This research study will attempt to research and discover traits and practices of the Filipino Baptist leaders today and will try to strengthen or affirm them in the light of the New Testament teachings of the leadership of Jesus Christ. The transformational leadership of Jesus Christ is the lens through which the leadership of the Filipino Baptist leaders will be reviewed.
As stated earlier, this research project sought to identify the core leadership traits, approaches and practices of the Filipino Baptist leaders and their views of the leadership of Jesus Christ. The review showed leadership traits, approaches and practices are as varied and as rich as the Filipino culture itself. Although every Filipino Baptist leader under study had his or her own unique leadership traits, approaches, and practices (and distinct style too), it is however, possible to make some generalizations.
First, the Filipino Baptist leaders were called by God to the ministry. At the core in the Filipino Baptist leaders’ traits is the call of God to the ministry. Their calling does vary, from dramatic to not so dramatic experiences such as fulfilling the family’s commitment to serve the Lord (in the case of Diel and Lopez), and a dream, such as of Bunda’s. There was an instance when the Filipino Baptist leader’s calling was just unfolded against the backdrop of a lifetime such as of Ruiz-Duremdes’.
Second, they demonstrated compassionate and service-oriented life. Running through the veins of the Filipino Baptist leaders is the fiber of compassion. The Filipino Baptist leaders’ compassion that is rooted in the love of God, for the dignity of human beings and of nurturing and caring of life. This compassionate life enabled the Filipino Baptist leaders to live service-directed life. Service to God and people was the hallmark of the Filipino Baptist leaders as shown in their faithfulness to ministry tasks they were called for.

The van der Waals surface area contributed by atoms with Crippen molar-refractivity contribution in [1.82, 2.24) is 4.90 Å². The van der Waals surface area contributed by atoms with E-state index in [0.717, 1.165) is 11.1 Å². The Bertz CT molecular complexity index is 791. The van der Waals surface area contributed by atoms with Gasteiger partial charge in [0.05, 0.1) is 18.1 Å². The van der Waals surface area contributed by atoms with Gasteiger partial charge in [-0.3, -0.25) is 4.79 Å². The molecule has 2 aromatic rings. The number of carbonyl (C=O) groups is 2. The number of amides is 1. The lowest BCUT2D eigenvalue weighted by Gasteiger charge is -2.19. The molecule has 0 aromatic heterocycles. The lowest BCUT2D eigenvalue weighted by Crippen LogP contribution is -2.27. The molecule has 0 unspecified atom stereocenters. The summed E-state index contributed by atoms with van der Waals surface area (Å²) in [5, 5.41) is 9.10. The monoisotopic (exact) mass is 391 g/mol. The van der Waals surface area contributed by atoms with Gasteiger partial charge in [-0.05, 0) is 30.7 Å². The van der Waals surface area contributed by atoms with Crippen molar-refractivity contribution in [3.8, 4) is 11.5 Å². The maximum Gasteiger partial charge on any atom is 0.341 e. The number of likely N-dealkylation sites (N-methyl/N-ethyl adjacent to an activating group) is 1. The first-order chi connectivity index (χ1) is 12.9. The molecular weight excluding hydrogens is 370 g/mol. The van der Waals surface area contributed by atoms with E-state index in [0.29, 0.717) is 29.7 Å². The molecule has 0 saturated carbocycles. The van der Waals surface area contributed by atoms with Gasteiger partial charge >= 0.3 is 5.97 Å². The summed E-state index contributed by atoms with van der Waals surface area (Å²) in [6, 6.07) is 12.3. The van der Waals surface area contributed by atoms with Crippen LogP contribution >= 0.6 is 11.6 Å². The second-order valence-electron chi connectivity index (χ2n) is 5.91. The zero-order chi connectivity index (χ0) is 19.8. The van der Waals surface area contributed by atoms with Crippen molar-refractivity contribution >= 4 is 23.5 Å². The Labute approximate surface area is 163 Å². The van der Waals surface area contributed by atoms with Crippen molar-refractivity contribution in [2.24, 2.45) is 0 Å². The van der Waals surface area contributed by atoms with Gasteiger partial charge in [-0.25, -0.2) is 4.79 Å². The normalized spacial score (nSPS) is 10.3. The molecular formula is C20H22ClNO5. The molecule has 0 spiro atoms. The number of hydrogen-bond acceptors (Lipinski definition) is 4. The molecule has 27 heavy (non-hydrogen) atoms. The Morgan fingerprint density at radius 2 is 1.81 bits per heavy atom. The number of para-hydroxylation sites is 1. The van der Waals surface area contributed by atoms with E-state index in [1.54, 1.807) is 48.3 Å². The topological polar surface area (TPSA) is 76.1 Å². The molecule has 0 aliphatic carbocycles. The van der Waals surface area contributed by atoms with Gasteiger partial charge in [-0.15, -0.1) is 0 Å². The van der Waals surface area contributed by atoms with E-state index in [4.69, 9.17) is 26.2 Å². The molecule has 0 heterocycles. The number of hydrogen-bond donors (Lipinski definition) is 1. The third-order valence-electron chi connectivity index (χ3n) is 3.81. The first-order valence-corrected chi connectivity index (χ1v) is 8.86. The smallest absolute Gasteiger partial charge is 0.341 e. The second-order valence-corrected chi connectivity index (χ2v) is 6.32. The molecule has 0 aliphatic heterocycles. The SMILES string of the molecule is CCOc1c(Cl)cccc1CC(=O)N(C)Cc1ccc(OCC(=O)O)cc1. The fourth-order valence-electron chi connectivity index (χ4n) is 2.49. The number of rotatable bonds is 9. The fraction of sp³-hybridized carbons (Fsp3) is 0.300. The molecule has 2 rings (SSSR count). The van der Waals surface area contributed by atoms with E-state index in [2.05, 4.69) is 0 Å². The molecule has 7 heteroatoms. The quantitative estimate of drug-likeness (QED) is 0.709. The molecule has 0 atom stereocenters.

Third, though expressed in different and varied terms, the Filipino Baptist leaders viewed the leadership of Jesus Christ as transformational. It was noted earlier that one key principle of transformational leadership is for a leader to help people change for the better, to help move them from where they are to where they should be. The Filipino Baptist leaders saw this character in the life of Jesus Christ. No doubt, the Filipino Baptist leaders directed their leadership characters in the leadership of Jesus Christ.
It can be concluded that common to the leadership of the Filipino Baptists in the years 1950 through 2000, are the elements of call of God, compassion for human life and thus service-oriented life, and missiological and ecumenical approaches to leadership. It was demonstrated that call of God is the first and by far the most foundational to Filipino Baptist leadership. I can now pose several implications from the development of the Filipino Baptist leadership. The transformational leader does not choose his vocation, but rather, he is chosen by the Lord.” Bunda views call of God as always associated with the mission of propagating Jesus mission.
Christian Calling is not new and has been interpreted in many ways, context and need. The New Testament tells as that Christian calling is always associated with the mission of propagating Jesus' mission: That is to make the Kingdom Of God visible. The call is not of human want or desire but of the Holy Spirit. Jesus Himself declared his mission acknowledging the Spirit behind it (Luke 4:18). Saul and Barnabas (book of Acts) were set apart by the Holy Spirit to do missionary work for and in behalf of the church, supported by the Christian community financially, morally, spiritually etc. and the evidence of this Christian calling is by its fruits (Matthew 7). Basically then, it is not people but God who initiates the call. People are to respond to that call. And such a response is apparent by the fruits it bears.